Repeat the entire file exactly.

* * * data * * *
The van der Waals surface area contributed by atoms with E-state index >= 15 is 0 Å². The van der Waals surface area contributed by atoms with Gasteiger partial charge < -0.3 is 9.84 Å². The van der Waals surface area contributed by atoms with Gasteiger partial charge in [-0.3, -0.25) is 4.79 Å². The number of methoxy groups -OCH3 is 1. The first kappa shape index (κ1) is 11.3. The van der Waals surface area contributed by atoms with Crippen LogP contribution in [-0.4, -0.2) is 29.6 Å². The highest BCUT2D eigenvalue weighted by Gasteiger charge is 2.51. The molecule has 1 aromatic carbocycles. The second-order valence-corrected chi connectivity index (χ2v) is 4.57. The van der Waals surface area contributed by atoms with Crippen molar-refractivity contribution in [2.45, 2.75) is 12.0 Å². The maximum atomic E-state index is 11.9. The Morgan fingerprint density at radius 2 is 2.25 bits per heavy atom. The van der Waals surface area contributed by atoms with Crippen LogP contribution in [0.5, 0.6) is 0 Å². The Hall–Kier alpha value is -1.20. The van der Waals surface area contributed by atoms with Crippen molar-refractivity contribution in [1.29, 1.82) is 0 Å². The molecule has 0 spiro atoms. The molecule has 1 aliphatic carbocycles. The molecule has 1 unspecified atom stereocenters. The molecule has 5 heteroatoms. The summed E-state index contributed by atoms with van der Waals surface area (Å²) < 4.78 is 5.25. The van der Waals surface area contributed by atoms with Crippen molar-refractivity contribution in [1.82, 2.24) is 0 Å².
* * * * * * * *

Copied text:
The van der Waals surface area contributed by atoms with E-state index >= 15 is 0 Å². The van der Waals surface area contributed by atoms with Gasteiger partial charge < -0.3 is 9.84 Å². The van der Waals surface area contributed by atoms with Gasteiger partial charge in [-0.3, -0.25) is 4.79 Å². The number of methoxy groups -OCH3 is 1. The first kappa shape index (κ1) is 11.3. The van der Waals surface area contributed by atoms with Crippen LogP contribution in [-0.4, -0.2) is 29.6 Å². The highest BCUT2D eigenvalue weighted by Gasteiger charge is 2.51. The molecule has 1 aromatic carbocycles. The second-order valence-corrected chi connectivity index (χ2v) is 4.57. The van der Waals surface area contributed by atoms with Crippen molar-refractivity contribution in [2.45, 2.75) is 12.0 Å². The maximum atomic E-state index is 11.9. The Morgan fingerprint density at radius 2 is 2.25 bits per heavy atom. The van der Waals surface area contributed by atoms with Crippen LogP contribution in [0.5, 0.6) is 0 Å². The Hall–Kier alpha value is -1.20. The van der Waals surface area contributed by atoms with Crippen molar-refractivity contribution in [1.29, 1.82) is 0 Å². The molecule has 0 spiro atoms. The molecule has 1 aliphatic carbocycles. The molecule has 1 unspecified atom stereocenters. The molecule has 5 heteroatoms. The summed E-state index contributed by atoms with van der Waals surface area (Å²) < 4.78 is 5.25. The van der Waals surface area contributed by atoms with Crippen molar-refractivity contribution in [1.82, 2.24) is 0 Å².